Presented by Kobe Salas, Victor Salinas, and Jonathan Ovando
Discourse Communites and Communites of Practice: Membership, Conflict, and Diversity
Who is Ann M. Johns?
Ann M. Johns has worked at San Diego State University, directed the American Language Institute, the Writing Across the Curriculum Program, and the Center for Teaching and Learning. She is a well-known linguist who has researched and written twenty-three articles and four books. The article presented today is from her book Text, Role, and Context. Areas of expertise: Teaching and Learning, Academic Writing, Curriculum Development, Language Teaching, Teaching English as a Foreign Language
Move 1: Previous Research on the Topic
"If there is one thing that most of [discourse community definitions] have in common, it is an idea of language [and genres] as a basis for sharing and holding in common: shared expectations, shared participation, commonly (or communicably) held ways of expressing. Like audience, discourse community entails assumptions about conformity and convention (Rafoth, 1990, p. 140).
By Ann M. Johns
Move 2: Establishing the "Niche"
Johns feels that a search for the varieties of language use and how these contribute with and against conformity should be further explored. More research is needed to understand how personal identity and relationships are affected by community language development.
Move 3: Main Purpose
Johns' article focuses on questions about literature that are related to teaching and learning in academic contexts. She wants to prove that communities of practice are complex individuals who share genres, language, values, views, and personal characteristics that drive them towards being part of that community.
Dr. of Philosophy, Professor Emerita, Linguist, Writer, and Research Analyst,
Move 4: Research Findings
Johns addresses the past focus on texts and language. Most research concentrated on genres and language. Discourse Community members shared expectations to communicate with one another and maintain their goals.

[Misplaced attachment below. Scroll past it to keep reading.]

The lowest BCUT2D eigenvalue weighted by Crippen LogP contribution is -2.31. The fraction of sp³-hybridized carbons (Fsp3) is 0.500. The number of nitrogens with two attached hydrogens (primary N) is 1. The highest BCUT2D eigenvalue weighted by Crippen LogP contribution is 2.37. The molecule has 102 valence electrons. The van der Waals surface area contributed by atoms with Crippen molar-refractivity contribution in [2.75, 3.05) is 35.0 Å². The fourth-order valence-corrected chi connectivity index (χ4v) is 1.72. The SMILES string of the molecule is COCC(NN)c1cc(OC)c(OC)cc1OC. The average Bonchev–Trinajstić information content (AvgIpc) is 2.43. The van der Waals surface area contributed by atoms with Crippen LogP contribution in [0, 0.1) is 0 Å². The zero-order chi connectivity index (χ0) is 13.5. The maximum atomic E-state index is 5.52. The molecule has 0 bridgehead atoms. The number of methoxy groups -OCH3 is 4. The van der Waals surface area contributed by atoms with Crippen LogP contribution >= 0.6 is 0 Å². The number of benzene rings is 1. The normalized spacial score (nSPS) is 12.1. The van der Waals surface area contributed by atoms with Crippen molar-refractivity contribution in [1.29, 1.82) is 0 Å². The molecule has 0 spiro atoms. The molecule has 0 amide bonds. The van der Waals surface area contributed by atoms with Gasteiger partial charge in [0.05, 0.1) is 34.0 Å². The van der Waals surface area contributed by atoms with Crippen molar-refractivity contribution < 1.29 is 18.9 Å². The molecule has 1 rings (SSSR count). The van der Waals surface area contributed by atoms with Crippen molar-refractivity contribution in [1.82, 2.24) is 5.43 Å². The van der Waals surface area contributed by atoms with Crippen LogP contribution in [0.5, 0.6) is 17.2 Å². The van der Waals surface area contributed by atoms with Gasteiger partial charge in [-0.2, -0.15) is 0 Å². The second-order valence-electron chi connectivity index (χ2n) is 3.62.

*Communities of practice are driven by discourse: spoken or written language. Through conversation, debate, and discussions academic communities are enabled with the opportunity to evolve with new ideas, theories, goals, and new insights, thus motivating individuals to be members of such communities. Consequently, every member in the community grows individually in all aspects of language development. Her intended audience is for all members of communities of discourse, particularly Academic Communities which involve both the teacher and the student. She urges that it is important for students to understand the material that the teacher teaches and that teachers use resources from their students.
Why do individuals join social/professional groups? Are there levels of community? What are some forces that make communities complex and varied?
Her research investigates the practices and values that unite communities and those that divide them and the affects on the members of that community.
How does the article relate to our class?
We are an academic community. The academic community that Johns thoroughly discussed in her article. We are all language learners who are still developing reading and writing strategies. We can learn best from each other, our peers, because we all share in the experiences of the learning process.
How can we as a class apply the author's ideas?
Academic communites help language development through cultural exchange. Interaction in these communities broadens an individuals social and language abilities. Therefore, academic communities should encourage variety and discourse, so that individuals in these communities grow.
*In reading, read analytically, critically, and actively. *In writing, we need to edit each others writing and provide feedback that will ask questions, make comments about what the writing did or did not make us feel, address points we may feel differently about. This will enable the writer to see different points of view.
Possible Ideas for Student's Research on the Topic
* Then join and explore different types of discourse communities and participate in discourse. *Academic, Professional, and Interest Commuities
Students interested in pursuing research on this topic should first strategically read the article by Ann M. Johns.
*Then examine the differences in these communities: How the community make you feel as an individual? What motivated you to join or separate from that particular community?
Each member of our class is part of this academic community. Each individual can offer diverse views through argumentative discourse in class. Through diversity, as learners, we can evolve and grow.
Reading and writing are strengthened by our interaction. This will strengthen our skills and improve our literacy. .